A mob in Pakistan tortured, killed and then set on fire a Sri Lankan man who was accused of blasphemy over some posters he had allegedly taken down. Priyantha Diyawadana, a Sri Lankan national who worked as general manager of a factory of the industrial engineering company Rajco Industries in Sialkot, Punjab, was set upon by a violent crowd on Friday.
In horrific videos shared across social media, Diyawadana can be seen being thrown on to the floor, where hundreds began tearing his clothes, violently beating him. He was tortured to death and then his body was burned. Dozens in the crowd can also be seen taking selfies with his dead body.
The incident began when rumours emerged that Diyawadana, who had been manager of the factory for seven years, had taken down a poster bearing words from the Qur’an. By the morning, a crowd began to gather at the factory gates and by early afternoon they had charged into the factory and seized Diyawadana.
The police assistant commissioner Mohammed Murtaza said: “Due to the renovation of the factory building, some posters were taken off from the wall. They may have desecrated posters bearing the name of Prophet Muhammad. Maybe the manager was lynched because of that.”
People gather outside a Hindu temple that was set on fire by a mob after reports that a Hindu boy had urinated in the library of an Islamic seminary, in Bhong, Pakistan 4 August 2021.
He added: “Unfortunately, I can’t affirm or deny anything at the moment. The alibi used for murder is blasphemy but the cause of murder appears personal and targeted. The issue is being investigated.”
Murtaza said at least 50 people had been arrested and more arrests were likely as police went through footage from the scene. Amnesty International said it was “deeply alarmed by the disturbing lynching and killing of a Sri Lankan factory manager in Sialkot, allegedly due to a blasphemy accusation”.
Pakistan, an Islamic state, has notoriously draconian laws against blasphemy, which carry the death sentence. The laws are often used against religious minorities and those accused are sometimes lynched before they are proven guilty in a court. The culture of fear around blasphemy cases means judges are often too afraid to find the accused anything other than guilty.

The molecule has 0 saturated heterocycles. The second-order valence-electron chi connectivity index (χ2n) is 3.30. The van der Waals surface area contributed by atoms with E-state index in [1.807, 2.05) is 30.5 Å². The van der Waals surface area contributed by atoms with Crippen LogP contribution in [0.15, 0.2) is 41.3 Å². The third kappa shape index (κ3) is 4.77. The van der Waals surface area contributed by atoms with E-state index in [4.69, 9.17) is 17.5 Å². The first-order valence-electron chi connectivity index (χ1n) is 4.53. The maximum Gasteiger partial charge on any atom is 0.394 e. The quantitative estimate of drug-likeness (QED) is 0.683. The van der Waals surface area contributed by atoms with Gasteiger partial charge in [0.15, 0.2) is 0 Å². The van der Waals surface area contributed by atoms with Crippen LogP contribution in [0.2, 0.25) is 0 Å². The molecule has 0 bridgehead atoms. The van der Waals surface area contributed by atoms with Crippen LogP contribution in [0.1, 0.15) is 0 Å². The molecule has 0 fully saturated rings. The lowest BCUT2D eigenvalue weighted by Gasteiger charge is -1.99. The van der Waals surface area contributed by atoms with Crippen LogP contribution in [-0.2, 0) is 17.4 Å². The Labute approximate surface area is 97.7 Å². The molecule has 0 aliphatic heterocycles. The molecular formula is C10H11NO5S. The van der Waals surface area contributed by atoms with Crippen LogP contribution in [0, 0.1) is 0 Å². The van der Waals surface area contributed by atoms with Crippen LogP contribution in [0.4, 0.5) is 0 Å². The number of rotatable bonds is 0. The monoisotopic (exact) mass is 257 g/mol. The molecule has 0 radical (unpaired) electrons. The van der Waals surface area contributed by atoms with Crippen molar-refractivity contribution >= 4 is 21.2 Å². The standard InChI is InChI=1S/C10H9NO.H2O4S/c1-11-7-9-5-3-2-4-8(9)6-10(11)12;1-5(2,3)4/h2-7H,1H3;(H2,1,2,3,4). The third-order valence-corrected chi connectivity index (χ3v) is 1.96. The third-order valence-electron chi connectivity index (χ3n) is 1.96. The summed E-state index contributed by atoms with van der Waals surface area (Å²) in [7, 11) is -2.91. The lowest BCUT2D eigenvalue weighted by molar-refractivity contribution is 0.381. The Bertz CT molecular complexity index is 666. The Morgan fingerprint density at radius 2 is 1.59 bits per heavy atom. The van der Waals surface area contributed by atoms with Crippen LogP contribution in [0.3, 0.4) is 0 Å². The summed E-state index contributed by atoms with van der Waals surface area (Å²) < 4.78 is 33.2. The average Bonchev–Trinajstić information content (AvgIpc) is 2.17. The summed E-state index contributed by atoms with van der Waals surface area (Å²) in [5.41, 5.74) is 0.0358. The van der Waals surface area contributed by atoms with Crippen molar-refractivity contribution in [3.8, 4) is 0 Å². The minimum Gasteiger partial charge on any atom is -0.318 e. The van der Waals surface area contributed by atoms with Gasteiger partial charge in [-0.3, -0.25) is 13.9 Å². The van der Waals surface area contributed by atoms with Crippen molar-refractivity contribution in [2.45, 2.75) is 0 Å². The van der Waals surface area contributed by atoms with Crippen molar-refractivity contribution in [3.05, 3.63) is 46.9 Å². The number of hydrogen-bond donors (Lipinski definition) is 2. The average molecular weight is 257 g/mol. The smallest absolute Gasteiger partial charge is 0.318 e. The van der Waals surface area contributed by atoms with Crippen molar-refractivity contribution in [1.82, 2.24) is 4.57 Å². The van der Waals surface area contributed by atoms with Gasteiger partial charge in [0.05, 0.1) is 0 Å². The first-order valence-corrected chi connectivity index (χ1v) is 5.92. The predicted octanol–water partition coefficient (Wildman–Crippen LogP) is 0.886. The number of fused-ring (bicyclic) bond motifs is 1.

One of Pakistan’s most infamous blasphemy cases is that of the Christian woman Asia Bibi, who was sentenced to death in 2010 after being accused of blasphemy by her co-workers. Almost a decade later she was acquitted after heavy international pressure.
Pakistan’s prime minister, Imran Khan, condemned the violence in Sialkot. “The horrific vigilante attack on factory in Sialkot and the [killing] of [a] Sri Lankan manager is a day of shame for Pakistan. I am overseeing the investigations and let there be no mistake all those responsible will be punished with full severity of the law. Arrests are in progress,” he tweeted.
But some critics linked the incident and a recent U-turn by the Khan government in its policy towards Pakistan’s hardline Islamic group, Tehreek-e-Labbaik Pakistan (TLP).
TLP was banned by the Khan government and declared a militant organisation. However, after TLP followers started a wave of deadly protests in Lahore in October, killing at least six police officers, the government agreed to lift the ban on the organisation. In one of the videos from the scene in Sialkot, two of the instigators of the violence refer to TLP’s slogans to justify their actions against Diyawadana.
Many fear that incidents of violence over alleged blasphemy cases and mob lynching are escalating as a result. Last week, a police station in Khyber Pakhtunkhwa province was set on fire and police vehicles burned after officers refused to hand over a person accused of blasphemy to the mob.
Hussain Haqqani, a scholar at Hudson Institute and former ambassador to the US, said Pakistan had indulged and empowered extremist Islamists for years. “The state machinery supports those who are perpetrating violence in the name of religion instead of protecting the victims. Only recently, the government cut a deal with TLP, which was responsible for killing policemen during violent protests,” he said.
He added: “The rise of the TLP has normalised murder over blasphemy allegations. What were once random incidents are now becoming an epidemic.”